Crimean Tatars oppression: Crimean Tatar leader freed from mental ward
Politics12:53 Sep. 7, 2016

Crimean Tatar leader freed from mental ward

Ilmi Umerov released from psychiatric hospital and is in good health

Ilmi Umerov, Mejlis deputy chairman, is freed from a psychiatric hospital. He endured three weeks of subjected forcible psychiatric assessment.

Umerov has already talked to He said that he feels well, and doctors confirmed he is mentally healthy. The Crimean Tatar leader explained he did not use any medicines or eat food from the hospital – everything was brought to him from home.

Read more Activists rally at Kyiv's Russian Embassy to support Crimean Tatar leader (photos)

Umerov reiterated that the psychiatric examination violated even Russian laws. Now he is readying himself for the next hearing in court. The Mejlis leader was forced to stay in a psychiatric hospital since August 18.

Read more UK urges Russia to release Crimean Tatar leader and return Crimea to Ukraine

BACKGROUND: In May 2016, Russia accused Umerov of public calls to violating the territorial integrity of Russian Federation. On March 19th Umerov said at ATR TV that Crimea and Donbas should be returned to Ukraine. On May 12, 58-year-old Ilmi Umerov was arrested. In mid-August, Umerov felt sick during a court session, but much later taken to a hospital. The judge announced Umerov must undergo a psychiatric examination. According to the lawyers, the conditions in the hospital were harmful for Umerov. The lawyers insisted that without urgent medical treatment their client could die. Umerov suffers from diabetes and heart disease.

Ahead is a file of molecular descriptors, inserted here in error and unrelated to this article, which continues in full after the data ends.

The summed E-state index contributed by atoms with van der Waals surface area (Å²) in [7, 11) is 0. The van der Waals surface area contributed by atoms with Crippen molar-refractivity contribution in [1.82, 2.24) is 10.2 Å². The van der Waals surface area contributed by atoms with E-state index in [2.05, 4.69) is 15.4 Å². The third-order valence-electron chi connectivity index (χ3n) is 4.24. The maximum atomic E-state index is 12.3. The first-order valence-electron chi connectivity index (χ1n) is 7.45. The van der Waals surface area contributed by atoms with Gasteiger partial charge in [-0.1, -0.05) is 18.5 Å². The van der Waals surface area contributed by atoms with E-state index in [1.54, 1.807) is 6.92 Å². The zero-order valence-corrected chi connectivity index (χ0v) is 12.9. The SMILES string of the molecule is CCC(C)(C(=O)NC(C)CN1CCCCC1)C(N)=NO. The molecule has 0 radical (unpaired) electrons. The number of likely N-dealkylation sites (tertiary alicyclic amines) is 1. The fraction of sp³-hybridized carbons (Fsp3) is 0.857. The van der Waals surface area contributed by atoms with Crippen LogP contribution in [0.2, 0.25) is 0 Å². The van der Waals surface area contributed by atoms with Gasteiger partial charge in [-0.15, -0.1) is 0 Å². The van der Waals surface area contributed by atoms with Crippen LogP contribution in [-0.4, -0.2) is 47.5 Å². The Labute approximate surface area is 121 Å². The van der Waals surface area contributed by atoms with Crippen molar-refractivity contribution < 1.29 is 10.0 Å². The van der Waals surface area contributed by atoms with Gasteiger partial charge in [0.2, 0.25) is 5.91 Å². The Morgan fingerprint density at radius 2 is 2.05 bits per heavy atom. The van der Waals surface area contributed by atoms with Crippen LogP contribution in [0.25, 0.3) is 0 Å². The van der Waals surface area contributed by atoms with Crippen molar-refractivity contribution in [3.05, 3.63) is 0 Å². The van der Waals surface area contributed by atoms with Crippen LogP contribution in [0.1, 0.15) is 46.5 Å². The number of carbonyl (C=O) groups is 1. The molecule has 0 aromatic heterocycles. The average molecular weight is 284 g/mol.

Ukraine's President Petro Poroshenko called Umerov's detention in psychiatric clinic 'resurrection of the Stalin-era regime".

The US and European Union called on Russia to immediately free Umerov.

Crimea was seized from Ukraine by Russia in February 2014. Ukraine's Parliament (Verkhovna Rada) officially declared February 20, 2014, a beginning of Russia's illegal occupation of Crimea and Sevastopol. Numerous world leaders strongly condemned the illegal annexation and launched a range of economic sanctions against Russia.

Despite the overall resentment, Moscow rejects the notion "occupation", naming its deeds instead "a renewal of historical justice".

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